Continuing my extension of the work by Noel and Hopkins, I'm finally done compiling the CCES data on how people rate their House member (the previous post was how they rate their Senators). Since there are way more House members in the US, this gives me a larger N size. However, the ratings themselves aren't as good. Even though the CCES has 60,000 respondents, when you actually break it down by individual district, there aren't THAT many respondents per district- and some districts are sparse meaning they will have very few respondents. Because of this, I wasn't able to subset the data by "activists" vs. "non-activists". Doing so would REALLY limit the number of respondents making these ideological judgements. So I've got a lot of people making these ratings who may not be super familiar with politics and their legislator. However, much of that will be captured by the people who chose "Don't Know" (whom I discarded).
Anyway, these are the regression results!
The regression above is for House members only. The DV is the average ideology score (1=Extremely liberal, 7=Extremely conservative) and the IVs are each legislators' DW Nominate Score (first dimension) and whether they endorsed Trump in 2020. Both are highly significant. There seems to be something about endorsing Trump- separate from someone's actual voting record- that accounts for some movement on the ideology scale. Legislators who endorsed Trump are seen as more conservative, although the coefficient is relatively small.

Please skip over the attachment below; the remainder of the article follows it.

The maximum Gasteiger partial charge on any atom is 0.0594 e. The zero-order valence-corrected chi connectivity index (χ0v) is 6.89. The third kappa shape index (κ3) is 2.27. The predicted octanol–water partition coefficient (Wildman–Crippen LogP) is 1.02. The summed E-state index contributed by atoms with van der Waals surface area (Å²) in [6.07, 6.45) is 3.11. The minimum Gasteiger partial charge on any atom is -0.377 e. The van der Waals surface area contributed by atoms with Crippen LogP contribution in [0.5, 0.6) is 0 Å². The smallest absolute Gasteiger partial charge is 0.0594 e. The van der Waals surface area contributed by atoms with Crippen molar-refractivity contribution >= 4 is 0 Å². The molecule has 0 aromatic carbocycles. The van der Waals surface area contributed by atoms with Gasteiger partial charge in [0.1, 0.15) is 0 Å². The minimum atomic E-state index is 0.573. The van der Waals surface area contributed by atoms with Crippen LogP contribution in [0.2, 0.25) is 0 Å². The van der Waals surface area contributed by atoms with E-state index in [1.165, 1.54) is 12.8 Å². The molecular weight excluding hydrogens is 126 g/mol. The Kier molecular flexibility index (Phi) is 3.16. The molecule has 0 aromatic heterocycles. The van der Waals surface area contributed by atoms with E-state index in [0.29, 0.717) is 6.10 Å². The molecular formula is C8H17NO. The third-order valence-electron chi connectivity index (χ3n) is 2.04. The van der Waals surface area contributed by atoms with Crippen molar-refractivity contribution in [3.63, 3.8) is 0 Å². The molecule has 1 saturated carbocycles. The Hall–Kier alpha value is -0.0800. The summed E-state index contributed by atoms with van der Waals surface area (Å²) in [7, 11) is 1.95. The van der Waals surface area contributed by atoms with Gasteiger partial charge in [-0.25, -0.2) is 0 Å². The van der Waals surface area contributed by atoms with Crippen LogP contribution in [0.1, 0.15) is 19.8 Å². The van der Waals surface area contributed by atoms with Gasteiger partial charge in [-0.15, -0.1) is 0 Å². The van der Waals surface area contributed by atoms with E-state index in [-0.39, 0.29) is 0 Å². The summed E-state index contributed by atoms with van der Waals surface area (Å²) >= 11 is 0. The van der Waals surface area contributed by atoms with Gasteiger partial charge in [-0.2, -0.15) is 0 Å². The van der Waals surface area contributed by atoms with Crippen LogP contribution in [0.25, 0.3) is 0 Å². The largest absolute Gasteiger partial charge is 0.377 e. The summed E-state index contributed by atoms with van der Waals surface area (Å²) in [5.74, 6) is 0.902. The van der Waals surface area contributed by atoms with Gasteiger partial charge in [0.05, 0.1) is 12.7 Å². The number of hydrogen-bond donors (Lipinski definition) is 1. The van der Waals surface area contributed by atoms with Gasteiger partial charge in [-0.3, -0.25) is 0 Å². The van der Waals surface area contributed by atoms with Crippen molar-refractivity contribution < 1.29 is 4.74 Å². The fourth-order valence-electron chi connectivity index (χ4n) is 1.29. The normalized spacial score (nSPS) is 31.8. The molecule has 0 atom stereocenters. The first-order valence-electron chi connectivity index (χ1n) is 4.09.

Let's see what happens when we COMBINE the data from the Senate and the House together to increase the statistical power.
Again, it seems as though endorsing Trump makes people perceive the Congressman/woman as more conservative. This effect is unique from someone's voting record. I also have a dummy for whether people in the Senate are just considered more conservative than members of the House. They are not, and the coefficient is negative.
So what does this tell us and what does it NOT tell us?
Well, there may be something about "closeness to Trump" through endorsing him in 2020 that makes people view their Congress person as more conservative. But we cannot show causality here. Perhaps people who endorsed Trump were in more vulnerable districts and suddenly started waxing poetic about conservative policies in their campaigns in order to bring out the Republican base. We don't know. That's why I plan to run something experimental in the near future and test whether there's a causal mechanism at play.